Ethiopia


Ethiopia
   The reunification of Ethiopia, an ancient east African kingdom also known as Abyssinia, was begun in the nineteenth century by Lij Kasa, who conquered Amhara, Gojjam, Tigray, and Shoa, and in 1855 had himself crowned emperor as Tewodros II. He began to modernize and centralize the legal and administrative systems, despite the opposition of local governors. Tensions developed with Great Britain, and Tewodros imprisoned several Britons in 1867, including the British consul. A British military expedition under Robert Napier, later Lord Napier, was sent out and easily defeated the emperor’s forces near Magdala in 1868. To avoid capture, Tewodros committed suicide.
   A brief civil war followed, and in 1872, a chieftain of Tigray became emperor as Yohannes IV. Yohannes’s attempts to further centralize the government led to revolts by local leaders. In addition, his regime was threatened during the years 1875– 1876 by Egyptian incursions and, after 1881, by raids of followers of the Mahdi in Sudan. The opening of the Suez Canal in 1869 increased the strategic importance of Ethiopia, and several European powers - particularly Italy, France, and Great Britain - vied for influence in the area. Italy focused its attention on Ethiopia, seizing Aseb in 1872 and Massawa in 1885. In 1889, Yohannes was killed fighting the Mahdists. After a brief succession crisis, the king of Shoa, who had Italian support, was crowned Emperor Menelik II.
   Menelik signed a treaty of friendship and cooperation with Italy at Wuchale in 1889. In response to a dispute over the meaning of the treaty - Rome claimed it had been given a protectorate over Ethiopia, which Menelik denied - Italy invaded Ethiopia in 1895 but was decisively defeated by Menelik’s forces at Adowa on March 1, 1896. By the subsequent Treaty of Addis Ababa, signed in October 1896, the Treaty of Wuchale was annulled, and Italy recognized the independence of Ethiopia while retaining its Eritrean colonial base. During his reign, Menelik greatly expanded the size of Ethiopia, adding the provinces of Harar, Sidamo, and Kaffa. In addition, he further modernized both the military and government and made Addis Ababa the capital of the country in 1889, developed the economy, and promoted the building of the country’s first railroad.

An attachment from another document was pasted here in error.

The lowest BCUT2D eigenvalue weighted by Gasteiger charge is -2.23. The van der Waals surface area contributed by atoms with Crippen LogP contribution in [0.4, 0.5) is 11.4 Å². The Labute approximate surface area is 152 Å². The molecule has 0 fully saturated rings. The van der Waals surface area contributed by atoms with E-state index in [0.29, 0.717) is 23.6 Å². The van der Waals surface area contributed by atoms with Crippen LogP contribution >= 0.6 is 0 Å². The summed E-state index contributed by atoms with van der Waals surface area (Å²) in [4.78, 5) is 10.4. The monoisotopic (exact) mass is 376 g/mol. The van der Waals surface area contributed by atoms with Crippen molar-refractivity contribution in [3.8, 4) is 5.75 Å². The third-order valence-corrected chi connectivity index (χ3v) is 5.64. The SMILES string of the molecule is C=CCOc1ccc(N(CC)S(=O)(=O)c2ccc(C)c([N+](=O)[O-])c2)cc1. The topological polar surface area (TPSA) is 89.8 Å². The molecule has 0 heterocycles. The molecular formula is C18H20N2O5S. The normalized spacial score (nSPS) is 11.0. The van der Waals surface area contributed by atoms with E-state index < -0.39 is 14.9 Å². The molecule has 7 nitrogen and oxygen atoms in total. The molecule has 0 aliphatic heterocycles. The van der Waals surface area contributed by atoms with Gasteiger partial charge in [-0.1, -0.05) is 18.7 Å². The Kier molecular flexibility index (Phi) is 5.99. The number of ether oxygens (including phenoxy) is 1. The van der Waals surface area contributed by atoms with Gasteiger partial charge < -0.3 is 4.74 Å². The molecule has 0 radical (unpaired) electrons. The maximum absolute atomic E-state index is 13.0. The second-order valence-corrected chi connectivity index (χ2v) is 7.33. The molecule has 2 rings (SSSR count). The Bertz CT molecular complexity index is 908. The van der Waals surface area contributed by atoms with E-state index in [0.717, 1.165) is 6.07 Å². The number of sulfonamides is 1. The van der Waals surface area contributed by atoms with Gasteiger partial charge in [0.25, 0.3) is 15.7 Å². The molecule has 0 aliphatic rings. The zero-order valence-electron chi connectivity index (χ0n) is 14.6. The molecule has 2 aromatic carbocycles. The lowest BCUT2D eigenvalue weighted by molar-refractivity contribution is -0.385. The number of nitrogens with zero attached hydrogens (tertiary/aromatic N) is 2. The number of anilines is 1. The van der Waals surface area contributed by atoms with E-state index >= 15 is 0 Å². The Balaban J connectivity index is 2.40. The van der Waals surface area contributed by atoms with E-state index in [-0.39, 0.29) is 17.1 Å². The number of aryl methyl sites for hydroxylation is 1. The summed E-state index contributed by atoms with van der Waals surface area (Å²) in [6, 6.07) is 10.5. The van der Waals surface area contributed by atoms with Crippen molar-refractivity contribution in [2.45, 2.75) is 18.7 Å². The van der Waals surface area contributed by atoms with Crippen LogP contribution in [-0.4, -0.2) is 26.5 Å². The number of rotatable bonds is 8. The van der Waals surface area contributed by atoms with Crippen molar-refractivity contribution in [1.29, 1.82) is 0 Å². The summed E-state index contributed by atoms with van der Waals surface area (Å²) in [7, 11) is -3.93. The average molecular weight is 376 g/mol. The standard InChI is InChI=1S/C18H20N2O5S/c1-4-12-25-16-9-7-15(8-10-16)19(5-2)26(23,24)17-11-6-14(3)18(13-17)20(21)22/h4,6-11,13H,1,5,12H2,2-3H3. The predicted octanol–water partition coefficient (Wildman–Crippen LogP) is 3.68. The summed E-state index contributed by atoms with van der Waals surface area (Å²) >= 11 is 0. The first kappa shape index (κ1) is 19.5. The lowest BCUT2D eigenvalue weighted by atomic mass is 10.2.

Thus Ethiopia was the only independent sub-Saharan African state at the end of the nineteenth century. In October 1935, Italy invaded the country. Addis Ababa fell to the invaders, and in May 1936, Mussolini proclaimed Italy’s King Victor Emmanuel III Emperor of Ethiopia.
   See also <>; <>; <>.
   FURTHER READING:
    Marcus, Harold G. A History of Ethiopia. Berkeley: University of California Press, 1994;
    Zewde, Bahru. A History of Modern Ethiopia, 1855-1974. London: J. Currey, 1991.
   MOSHE TERDMAN

Encyclopedia of the Age of Imperialism, 1800–1914. 2014.

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